"I got my package January 10," Ana Arivana, a Salvadoran voter who was waiting for a flight to Central America told Southern California Public radio while waiting in Los Angeles. "It was late for me to go to the post office here in Canada and send it, so even when I asked the people in El Salvador, 'Do I have enough time?' they recommended that if I was going, to take it myself."

The presidential race is a close one, with FMLN’s Sánchez Cerén and ARENA’s Quijano vying with third party candidate and former President Antonio “Tony” Saca for the job — experts said a second round run-off is likely. Outgoing President Mauricio Funes, the first Salvadoran leader from the FMLN, is ineligible to run for a second term.

Results released last week by the Public Opinion Institute of the Jesuit Central American University, or UCA, show that Sánchez Cerén leads Quijano by 46.8 percent to 32.8 percent. Saca sits in third place with 14.7 percent of the vote.

“Right now the race is just too close to call in the first round,” said Eric Olson, the associate director of the Latin American Program at the Woodrow Wilson International Center for Scholars.

Despite the narrowness between the candidates, some analysts claim that the FMLN holds a slight advantage among those voting both in El Salvador and abroad, given a series of social investments made under the Funes administration and the still raw wounds of government abuses during the country’s 12-year-long civil war (1979-1992).

“Many Salvadorans are still coming to terms with what happened during the Civil War,” Mills said. “The older generation is really educating the younger generation on what happened during the war.”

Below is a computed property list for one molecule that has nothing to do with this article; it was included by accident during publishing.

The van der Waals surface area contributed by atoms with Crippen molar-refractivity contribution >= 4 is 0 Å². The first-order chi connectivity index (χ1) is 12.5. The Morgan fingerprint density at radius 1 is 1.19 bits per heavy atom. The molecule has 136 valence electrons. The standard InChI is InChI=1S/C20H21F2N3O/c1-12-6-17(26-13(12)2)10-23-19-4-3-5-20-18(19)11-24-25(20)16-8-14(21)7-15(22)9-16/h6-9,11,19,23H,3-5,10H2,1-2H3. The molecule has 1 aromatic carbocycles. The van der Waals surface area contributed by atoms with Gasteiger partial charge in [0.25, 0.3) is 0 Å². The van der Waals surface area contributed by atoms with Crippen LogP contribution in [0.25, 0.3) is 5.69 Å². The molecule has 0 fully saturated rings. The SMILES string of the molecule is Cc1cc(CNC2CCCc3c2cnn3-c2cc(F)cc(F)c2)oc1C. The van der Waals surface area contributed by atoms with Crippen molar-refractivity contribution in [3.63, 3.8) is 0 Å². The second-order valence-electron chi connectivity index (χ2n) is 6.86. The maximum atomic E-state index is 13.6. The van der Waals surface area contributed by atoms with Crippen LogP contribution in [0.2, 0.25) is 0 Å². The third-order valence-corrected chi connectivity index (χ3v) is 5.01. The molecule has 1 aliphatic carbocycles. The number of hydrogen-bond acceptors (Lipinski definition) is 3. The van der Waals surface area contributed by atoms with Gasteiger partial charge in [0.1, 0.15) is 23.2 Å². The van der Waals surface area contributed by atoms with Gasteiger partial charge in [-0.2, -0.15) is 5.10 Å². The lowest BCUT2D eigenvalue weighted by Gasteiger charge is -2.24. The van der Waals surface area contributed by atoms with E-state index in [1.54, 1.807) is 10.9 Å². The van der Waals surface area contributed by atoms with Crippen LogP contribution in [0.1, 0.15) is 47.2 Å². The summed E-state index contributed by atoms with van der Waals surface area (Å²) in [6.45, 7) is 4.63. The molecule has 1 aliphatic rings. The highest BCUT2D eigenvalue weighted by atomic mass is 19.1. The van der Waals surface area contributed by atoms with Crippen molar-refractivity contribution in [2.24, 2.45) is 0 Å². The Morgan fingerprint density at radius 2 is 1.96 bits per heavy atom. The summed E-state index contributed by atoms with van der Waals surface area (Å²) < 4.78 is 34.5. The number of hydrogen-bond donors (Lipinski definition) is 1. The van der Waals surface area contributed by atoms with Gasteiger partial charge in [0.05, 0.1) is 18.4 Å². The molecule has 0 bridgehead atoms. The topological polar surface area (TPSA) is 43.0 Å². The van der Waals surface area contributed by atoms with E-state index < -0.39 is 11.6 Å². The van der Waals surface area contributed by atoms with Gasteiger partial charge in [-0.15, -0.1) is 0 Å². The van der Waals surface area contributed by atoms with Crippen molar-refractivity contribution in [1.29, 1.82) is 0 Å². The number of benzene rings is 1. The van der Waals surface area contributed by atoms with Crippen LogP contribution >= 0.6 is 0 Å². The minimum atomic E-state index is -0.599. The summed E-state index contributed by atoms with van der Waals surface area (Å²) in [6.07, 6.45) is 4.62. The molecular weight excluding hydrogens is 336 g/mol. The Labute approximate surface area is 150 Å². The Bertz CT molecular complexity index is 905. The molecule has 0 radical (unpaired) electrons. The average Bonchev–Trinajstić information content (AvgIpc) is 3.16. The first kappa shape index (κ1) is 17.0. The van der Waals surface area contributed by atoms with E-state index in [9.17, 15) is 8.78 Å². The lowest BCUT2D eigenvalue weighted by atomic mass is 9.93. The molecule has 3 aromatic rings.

Sánchez Cerén’s candidacy was seen in the country as a risky nomination, as a former guerrilla fighter has never won an election for the FMLN. Funes was a television journalist when he ran for office in 2009.

The vice president’s support of Funes’ extremely popular social welfare programs – including various poverty alleviation programs, the abolition of public health care fees and meals and uniforms for schoolchildren – have worked in Sánchez Cerén’s favor, as has Funes’ ability to play nice with both Washington and leaders from Hugo Chávez-founded Bolivarian Alliance for the Peoples of Our America (ALBA) nations.

One area where all candidates are having trouble, however, is with El Salvador’s deteriorating security situation. While a supposed truce between the country’s two largest gangs – Barrio 18 and Mara Salvatrucha, or MS-13 – has been credited with a drop in El Salvador’s homicides, from more than 4,000 in 2011 to about 2,500 over the past two years, the most recent United Nations' statistics show the nation still has the second highest per capita murder rate in the world at 69 per 100,000. And the recent discovery of secret mass graves has thrown the truce into question.

Even as the Funes administration denies any involvement in the truce, Quijano and the ARENA party have seized on it by calling it a “pact with criminals” and promising to get tough on crime. Sánchez Cerén has been vague about whether or not he supports it and has actively avoided mentioning the situation in recent debates.

“No matter who wins, both candidates will face a major public security crisis,” Mills said. “National unity will be needed to help maintain national security.”